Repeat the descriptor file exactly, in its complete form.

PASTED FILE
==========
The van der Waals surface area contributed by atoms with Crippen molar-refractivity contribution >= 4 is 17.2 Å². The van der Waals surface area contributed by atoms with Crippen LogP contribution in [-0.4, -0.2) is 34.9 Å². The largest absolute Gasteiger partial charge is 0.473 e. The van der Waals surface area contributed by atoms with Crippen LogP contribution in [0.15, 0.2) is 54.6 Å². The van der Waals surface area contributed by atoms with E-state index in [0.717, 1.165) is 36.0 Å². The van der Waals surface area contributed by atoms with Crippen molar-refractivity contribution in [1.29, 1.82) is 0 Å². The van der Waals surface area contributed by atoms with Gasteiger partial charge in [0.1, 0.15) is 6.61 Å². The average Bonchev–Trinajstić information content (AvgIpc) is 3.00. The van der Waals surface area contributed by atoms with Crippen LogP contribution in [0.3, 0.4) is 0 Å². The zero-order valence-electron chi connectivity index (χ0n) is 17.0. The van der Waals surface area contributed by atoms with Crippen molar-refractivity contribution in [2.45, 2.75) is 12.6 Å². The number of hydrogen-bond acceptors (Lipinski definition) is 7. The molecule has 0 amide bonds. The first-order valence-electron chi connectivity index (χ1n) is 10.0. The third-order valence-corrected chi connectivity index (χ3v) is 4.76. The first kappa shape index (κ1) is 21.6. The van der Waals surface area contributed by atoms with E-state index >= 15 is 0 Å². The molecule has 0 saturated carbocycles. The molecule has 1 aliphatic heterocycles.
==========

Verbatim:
The van der Waals surface area contributed by atoms with Crippen molar-refractivity contribution >= 4 is 17.2 Å². The van der Waals surface area contributed by atoms with Crippen LogP contribution in [-0.4, -0.2) is 34.9 Å². The largest absolute Gasteiger partial charge is 0.473 e. The van der Waals surface area contributed by atoms with Crippen LogP contribution in [0.15, 0.2) is 54.6 Å². The van der Waals surface area contributed by atoms with E-state index in [0.717, 1.165) is 36.0 Å². The van der Waals surface area contributed by atoms with Crippen molar-refractivity contribution in [1.29, 1.82) is 0 Å². The van der Waals surface area contributed by atoms with Gasteiger partial charge in [0.1, 0.15) is 6.61 Å². The average Bonchev–Trinajstić information content (AvgIpc) is 3.00. The van der Waals surface area contributed by atoms with Crippen LogP contribution in [0.3, 0.4) is 0 Å². The zero-order valence-electron chi connectivity index (χ0n) is 17.0. The van der Waals surface area contributed by atoms with Crippen molar-refractivity contribution in [2.45, 2.75) is 12.6 Å². The number of hydrogen-bond acceptors (Lipinski definition) is 7. The molecule has 0 amide bonds. The first-order valence-electron chi connectivity index (χ1n) is 10.0. The third-order valence-corrected chi connectivity index (χ3v) is 4.76. The first kappa shape index (κ1) is 21.6. The van der Waals surface area contributed by atoms with E-state index >= 15 is 0 Å². The molecule has 0 saturated carbocycles. The molecule has 1 aliphatic heterocycles.